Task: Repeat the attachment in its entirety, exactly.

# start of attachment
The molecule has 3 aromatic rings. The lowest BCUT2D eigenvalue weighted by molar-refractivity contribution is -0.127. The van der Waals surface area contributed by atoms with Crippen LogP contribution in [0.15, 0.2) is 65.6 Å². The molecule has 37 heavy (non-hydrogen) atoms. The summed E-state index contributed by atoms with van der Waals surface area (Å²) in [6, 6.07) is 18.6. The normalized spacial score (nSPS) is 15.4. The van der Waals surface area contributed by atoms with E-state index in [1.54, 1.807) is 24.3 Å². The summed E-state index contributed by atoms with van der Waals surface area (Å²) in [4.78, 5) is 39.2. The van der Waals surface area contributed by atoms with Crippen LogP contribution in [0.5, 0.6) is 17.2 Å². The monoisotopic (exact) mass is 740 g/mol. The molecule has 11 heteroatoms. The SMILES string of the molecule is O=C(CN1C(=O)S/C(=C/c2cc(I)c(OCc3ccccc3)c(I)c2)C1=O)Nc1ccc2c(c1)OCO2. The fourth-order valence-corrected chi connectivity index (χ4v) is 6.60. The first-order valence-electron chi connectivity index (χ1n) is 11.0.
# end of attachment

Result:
The molecule has 3 aromatic rings. The lowest BCUT2D eigenvalue weighted by molar-refractivity contribution is -0.127. The van der Waals surface area contributed by atoms with Crippen LogP contribution in [0.15, 0.2) is 65.6 Å². The molecule has 37 heavy (non-hydrogen) atoms. The summed E-state index contributed by atoms with van der Waals surface area (Å²) in [6, 6.07) is 18.6. The normalized spacial score (nSPS) is 15.4. The van der Waals surface area contributed by atoms with E-state index in [1.54, 1.807) is 24.3 Å². The summed E-state index contributed by atoms with van der Waals surface area (Å²) in [4.78, 5) is 39.2. The van der Waals surface area contributed by atoms with Crippen LogP contribution in [0.5, 0.6) is 17.2 Å². The monoisotopic (exact) mass is 740 g/mol. The molecule has 11 heteroatoms. The SMILES string of the molecule is O=C(CN1C(=O)S/C(=C/c2cc(I)c(OCc3ccccc3)c(I)c2)C1=O)Nc1ccc2c(c1)OCO2. The fourth-order valence-corrected chi connectivity index (χ4v) is 6.60. The first-order valence-electron chi connectivity index (χ1n) is 11.0.